Sunday, May 6, 2012


I received a lovely email from one of the attendees at my Friday night talk at Hornsby Library in which Christine asked me two questions. I will reply to Christine's questions via this blog as my responses may be of interest to more than one person.

Hello Jill,
Thankyou for your very interesting talk last night. I had looked on Trove before briefly but I learnt a lot last night from you. I can see that there will be many pleasurable hours ahead on Trove.

I have two questions if you don't mind answering. They are:-
1. Is there a UK equivalent to Trove?
2. You mentioned in passing family history software & as I do not have any I was wondering if you could recommend some & tell me where I can get it.


1. Is there a UK equivalent to Trove?

Unfortunately there is not a free service like Trove available in the UK. There are, however, British Newspapers available online.

The British Newspaper Archive,, is "a partnership between the British Library and brightsolid online publishing to digitise up to 40 million newspaper pages from the British Library's vast collection over the next 10 years."  While searching is free on the site one has to pay to view images of newspapers. It is a cheaper option than a 'plane ride to London!

If you have membership of The State Library of NSW you can search some newspaper databases online from home. This page gives details on how to apply for a library card:  Once you have a card you can search the e-newspaper resources which include The Irish Times, The Scotsman, The Times Digital Archive and 19th Century British Newspapers for FREE.

The National Library of Australia,, has a similar service for registered members.

2. You mentioned in passing family history software & as I do not have any I was wondering if you could recommend some & tell me where I can get it.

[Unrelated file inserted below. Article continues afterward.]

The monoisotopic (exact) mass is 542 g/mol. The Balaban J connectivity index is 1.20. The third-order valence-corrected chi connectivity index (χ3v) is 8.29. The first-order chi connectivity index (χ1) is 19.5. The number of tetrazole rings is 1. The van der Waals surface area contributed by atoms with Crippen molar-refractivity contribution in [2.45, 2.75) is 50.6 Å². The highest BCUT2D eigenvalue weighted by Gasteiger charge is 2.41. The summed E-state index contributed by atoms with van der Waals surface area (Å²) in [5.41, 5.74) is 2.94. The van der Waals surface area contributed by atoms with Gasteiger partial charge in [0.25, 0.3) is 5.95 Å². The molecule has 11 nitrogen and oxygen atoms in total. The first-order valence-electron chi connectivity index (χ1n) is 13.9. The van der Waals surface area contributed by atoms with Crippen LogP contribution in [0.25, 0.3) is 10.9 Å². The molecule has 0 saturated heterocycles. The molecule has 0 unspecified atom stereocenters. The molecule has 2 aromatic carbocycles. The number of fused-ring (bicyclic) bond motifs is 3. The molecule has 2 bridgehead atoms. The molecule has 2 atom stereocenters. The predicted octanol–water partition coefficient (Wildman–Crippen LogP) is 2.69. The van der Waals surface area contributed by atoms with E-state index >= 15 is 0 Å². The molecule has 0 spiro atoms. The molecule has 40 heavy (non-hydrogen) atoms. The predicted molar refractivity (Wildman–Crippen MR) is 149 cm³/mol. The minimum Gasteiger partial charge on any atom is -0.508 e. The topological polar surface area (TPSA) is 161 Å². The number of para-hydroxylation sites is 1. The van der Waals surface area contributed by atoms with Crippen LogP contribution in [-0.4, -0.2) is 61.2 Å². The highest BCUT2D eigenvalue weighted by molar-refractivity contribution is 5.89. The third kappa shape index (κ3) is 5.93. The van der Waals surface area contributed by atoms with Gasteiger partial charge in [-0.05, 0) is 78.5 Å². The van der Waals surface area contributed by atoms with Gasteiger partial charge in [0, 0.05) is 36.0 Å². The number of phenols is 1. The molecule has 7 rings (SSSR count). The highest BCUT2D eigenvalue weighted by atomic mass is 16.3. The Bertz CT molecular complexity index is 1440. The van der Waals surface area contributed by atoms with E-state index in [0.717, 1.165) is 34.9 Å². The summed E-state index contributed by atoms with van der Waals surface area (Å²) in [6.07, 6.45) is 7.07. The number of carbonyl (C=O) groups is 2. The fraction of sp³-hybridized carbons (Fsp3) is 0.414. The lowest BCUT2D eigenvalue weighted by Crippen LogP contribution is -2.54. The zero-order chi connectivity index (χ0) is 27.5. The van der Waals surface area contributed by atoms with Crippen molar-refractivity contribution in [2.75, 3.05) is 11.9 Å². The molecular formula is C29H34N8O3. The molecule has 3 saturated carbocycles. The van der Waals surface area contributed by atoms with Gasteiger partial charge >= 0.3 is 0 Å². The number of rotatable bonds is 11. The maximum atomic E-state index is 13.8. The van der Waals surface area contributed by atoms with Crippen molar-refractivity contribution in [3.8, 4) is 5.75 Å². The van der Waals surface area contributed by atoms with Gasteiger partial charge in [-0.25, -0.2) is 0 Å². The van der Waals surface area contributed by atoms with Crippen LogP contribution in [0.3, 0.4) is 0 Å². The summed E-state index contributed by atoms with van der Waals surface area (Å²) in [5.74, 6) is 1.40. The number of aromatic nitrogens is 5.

There are a number of excellent software programs available on the market although there are more for PCs than for the Mac platform. Genealogists that I respect swear by the various programs they use. So, if you asked six experts you might get six different answers.

The programs each have features that appeal to the particular needs of individual users but they will mostly do a good job. Some programs like Legacy Family Tree,, have scaled down free versions that you can download from the internet and use for as long as you like. If you like these products you can then purchase the full version via download or from a retail source.  Some let you download a trial copy and try it out for 30 days before you have to purchase or dump it. 

If you do not wish to download and install a program from the internet (which can be the cheaper option) you can purchase boxed versions of leading programs from various retail outlets. Places like Harvey Norman have a limited range of software while specialist Gould Genealogy,, supplies most of the popular packages. Gould has a retail outlet near Adelaide and a thriving mail order business. Software packages are available from about $AU45 (Roots Magic).

Canadian Louis Kessler hosts Genealogy Software Reviews,, that provides user submitted reviews of genealogy software packages. Australian Kerry Farmer wrote a booklet called "Which genealogy program?" updated in 2012 that provides guidance for software purchasers.

All that being said I would say that you will find that any of the following will suit your purposes: Family Historian, Family Tree Maker, Legacy Family Tree, Rootsmagic or The Master Genealogist. For Mac users Reunion seems to be the leading contender.

I only have recent personal experience with The Master Genealogist that I have been using for ages and TNG (The Next Generation of Genealogy Sitebuilding)  an excellent program that I love however, for TNG, one needs a bit of experience with technology and basic html. I am about to purchase Family Historian v5 (Mother's day gift to myself) as I have heard wonderful things about it. If it stacks up I may  switch to it. The Master Genealogist is a sophisticated program that can be used straight from the box or it can be customised by the user. I have barely scratched the surface with those customisations.

You will find that the major software packages have face to face user group meetings and online forums and webinars where you can get help from enthusiasts. Several of these groups meet at SAG in Sydney. Additionally I know an old girl in Sydney who is available, for a moderate fee, to help beginners set up and get going with their genealogy software.

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